Duke University Compliance Program Accountability and Assurance
See Policy (Approved and issued by the University President on March 20, 2017)
Duke University Compliance Program
The Duke University Compliance Program provides oversight for compliance activities across the entire university. There are three sections which perform compliance review and advisory activities; Research Compliance Assurance (RCA), Privacy, Ethics and Compliance Program, and Sponsored Programs Assurance (SPA). The Chief Ethics and Compliance Officer (CCO) reports to the Audit, Risk and Compliance Committee of the Board of Trustees through the Chief Audit Executive and the President.
This overview memorandum provides a description of the significant components of the Duke University Compliance Program and how the program fulfills the federal standards for an effective compliance program (PDF).
The Duke University Compliance Program:
- Exercises oversight responsibility for compliance and ethics activities across Duke
- Provides oversight of compliance liaisons
- Ensures fulfillment of the federal standards for an effective compliance program
- Provides advice and guidance to senior leadership related to compliance risks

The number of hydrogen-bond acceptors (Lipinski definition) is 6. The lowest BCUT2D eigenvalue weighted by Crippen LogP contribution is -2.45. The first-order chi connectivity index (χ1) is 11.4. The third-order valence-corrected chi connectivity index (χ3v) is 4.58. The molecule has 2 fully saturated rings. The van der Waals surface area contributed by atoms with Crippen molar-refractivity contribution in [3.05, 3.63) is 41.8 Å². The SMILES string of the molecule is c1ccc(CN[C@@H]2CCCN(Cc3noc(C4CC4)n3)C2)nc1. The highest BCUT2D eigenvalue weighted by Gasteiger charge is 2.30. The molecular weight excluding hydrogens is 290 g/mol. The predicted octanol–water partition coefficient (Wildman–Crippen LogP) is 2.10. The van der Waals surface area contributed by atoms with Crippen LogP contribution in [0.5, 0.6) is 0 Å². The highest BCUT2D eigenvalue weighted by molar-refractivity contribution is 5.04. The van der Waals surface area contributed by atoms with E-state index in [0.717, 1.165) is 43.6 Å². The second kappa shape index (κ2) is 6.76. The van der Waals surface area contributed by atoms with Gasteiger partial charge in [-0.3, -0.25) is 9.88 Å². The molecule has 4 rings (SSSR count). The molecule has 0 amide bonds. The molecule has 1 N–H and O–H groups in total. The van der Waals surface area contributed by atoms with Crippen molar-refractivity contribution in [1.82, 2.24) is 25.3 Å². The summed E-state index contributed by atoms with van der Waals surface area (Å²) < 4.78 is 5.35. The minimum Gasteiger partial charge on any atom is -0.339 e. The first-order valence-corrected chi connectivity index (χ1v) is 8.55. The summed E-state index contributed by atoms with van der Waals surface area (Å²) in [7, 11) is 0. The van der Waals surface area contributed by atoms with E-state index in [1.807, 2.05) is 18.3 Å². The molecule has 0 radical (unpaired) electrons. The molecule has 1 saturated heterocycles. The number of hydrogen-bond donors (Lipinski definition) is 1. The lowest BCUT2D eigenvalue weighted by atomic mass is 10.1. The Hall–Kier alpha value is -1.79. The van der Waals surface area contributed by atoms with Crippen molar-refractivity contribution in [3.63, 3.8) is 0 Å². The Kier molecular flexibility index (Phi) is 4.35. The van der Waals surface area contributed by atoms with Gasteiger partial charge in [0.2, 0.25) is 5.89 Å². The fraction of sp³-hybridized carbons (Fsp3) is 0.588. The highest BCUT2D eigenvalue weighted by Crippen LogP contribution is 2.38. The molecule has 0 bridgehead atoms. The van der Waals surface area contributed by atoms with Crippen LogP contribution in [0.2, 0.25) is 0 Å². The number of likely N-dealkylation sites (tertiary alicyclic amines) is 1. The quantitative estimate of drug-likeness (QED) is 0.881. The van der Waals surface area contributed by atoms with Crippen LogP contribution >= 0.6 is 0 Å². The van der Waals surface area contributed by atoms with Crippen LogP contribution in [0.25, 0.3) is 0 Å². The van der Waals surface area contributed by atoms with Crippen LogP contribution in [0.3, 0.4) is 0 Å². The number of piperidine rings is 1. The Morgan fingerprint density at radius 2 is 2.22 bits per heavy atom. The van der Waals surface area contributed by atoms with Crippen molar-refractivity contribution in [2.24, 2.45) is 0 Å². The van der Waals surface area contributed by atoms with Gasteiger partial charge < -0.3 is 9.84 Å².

- Administers the Duke University Privacy Program
- Conducts proactive compliance reviews in the highest priority compliance risk areas; and
- Evaluates and responds to instances of noted noncompliance.
Code of Conduct
Duke University’s Statement of Ethical Principles and Code of Conduct
This document serves as a statement of principles and responsibilities for the full Duke community. Members of the Duke University community include Duke University Health System trustees, senior officials, faculty, staff, students, student employees, student leaders and university-authorized volunteers acting on behalf of Duke.
School of Medicine and School of Nursing faculty and staff and DUHS personnel are also subject to the Duke Health code of conduct; Duke Integrity in Action. Both the Code of Conduct and the Integrity in Action emphasize that confidentiality of individuals reporting violations of laws, rules or policies will be maintained to the extent practicable, and individuals reporting issues in good faith will be protected from retaliation.
The non-retaliation and non-retribution policy are contained in the Code of Conduct for the University and Duke Health. Confidentiality of individuals reporting violations of laws, rules or policies will be maintained to the extent practicable, and individuals reporting violations in good faith will be protected from retaliation.
Compliance Program Standards and Responsibilities
The U.S. Federal Sentencing Guidelines describe the required elements it considers when determining whether an organization has an effective compliance program: “an organization shall (1) exercise due diligence to prevent and detect criminal conduct, and (2) otherwise promote an organizational culture that encourages ethical conduct and a commitment to compliance with the law.”
Duke has insured it meets all elements of federal guidance for an effective compliance program.
Compliance Assurance Framework